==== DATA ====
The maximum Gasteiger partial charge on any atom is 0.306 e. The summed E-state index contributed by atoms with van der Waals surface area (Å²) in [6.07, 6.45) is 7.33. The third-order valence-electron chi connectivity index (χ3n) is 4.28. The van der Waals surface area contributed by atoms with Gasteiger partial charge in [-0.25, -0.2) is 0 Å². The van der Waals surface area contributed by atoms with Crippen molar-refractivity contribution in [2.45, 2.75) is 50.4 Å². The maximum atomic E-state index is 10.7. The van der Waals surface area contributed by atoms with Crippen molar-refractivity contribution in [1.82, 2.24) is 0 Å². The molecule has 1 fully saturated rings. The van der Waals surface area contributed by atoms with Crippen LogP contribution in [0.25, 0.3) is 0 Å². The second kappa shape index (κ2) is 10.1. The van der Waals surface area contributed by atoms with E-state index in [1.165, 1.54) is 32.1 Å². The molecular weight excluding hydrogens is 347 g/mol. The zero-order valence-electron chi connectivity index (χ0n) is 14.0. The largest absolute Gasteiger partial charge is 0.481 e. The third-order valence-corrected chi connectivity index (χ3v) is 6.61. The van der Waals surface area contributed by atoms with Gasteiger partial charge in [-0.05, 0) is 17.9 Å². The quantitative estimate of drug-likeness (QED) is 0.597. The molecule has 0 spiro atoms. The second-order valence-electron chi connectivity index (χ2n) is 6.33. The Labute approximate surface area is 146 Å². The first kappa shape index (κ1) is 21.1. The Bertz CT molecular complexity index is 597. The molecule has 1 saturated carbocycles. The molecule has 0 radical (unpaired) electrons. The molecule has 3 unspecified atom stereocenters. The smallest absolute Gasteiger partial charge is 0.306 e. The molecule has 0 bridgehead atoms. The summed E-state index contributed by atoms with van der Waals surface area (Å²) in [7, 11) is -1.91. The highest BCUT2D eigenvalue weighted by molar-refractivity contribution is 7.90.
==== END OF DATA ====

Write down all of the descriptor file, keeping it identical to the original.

The maximum Gasteiger partial charge on any atom is 0.306 e. The summed E-state index contributed by atoms with van der Waals surface area (Å²) in [6.07, 6.45) is 7.33. The third-order valence-electron chi connectivity index (χ3n) is 4.28. The van der Waals surface area contributed by atoms with Gasteiger partial charge in [-0.25, -0.2) is 0 Å². The van der Waals surface area contributed by atoms with Crippen molar-refractivity contribution in [2.45, 2.75) is 50.4 Å². The maximum atomic E-state index is 10.7. The van der Waals surface area contributed by atoms with Crippen molar-refractivity contribution in [1.82, 2.24) is 0 Å². The molecule has 1 fully saturated rings. The van der Waals surface area contributed by atoms with Crippen LogP contribution in [0.25, 0.3) is 0 Å². The second kappa shape index (κ2) is 10.1. The van der Waals surface area contributed by atoms with E-state index in [1.165, 1.54) is 32.1 Å². The molecular weight excluding hydrogens is 347 g/mol. The zero-order valence-electron chi connectivity index (χ0n) is 14.0. The largest absolute Gasteiger partial charge is 0.481 e. The third-order valence-corrected chi connectivity index (χ3v) is 6.61. The van der Waals surface area contributed by atoms with Gasteiger partial charge in [-0.05, 0) is 17.9 Å². The quantitative estimate of drug-likeness (QED) is 0.597. The molecule has 0 spiro atoms. The second-order valence-electron chi connectivity index (χ2n) is 6.33. The Labute approximate surface area is 146 Å². The first kappa shape index (κ1) is 21.1. The Bertz CT molecular complexity index is 597. The molecule has 1 saturated carbocycles. The molecule has 0 radical (unpaired) electrons. The molecule has 3 unspecified atom stereocenters. The smallest absolute Gasteiger partial charge is 0.306 e. The molecule has 0 bridgehead atoms. The summed E-state index contributed by atoms with van der Waals surface area (Å²) in [7, 11) is -1.91. The highest BCUT2D eigenvalue weighted by molar-refractivity contribution is 7.90.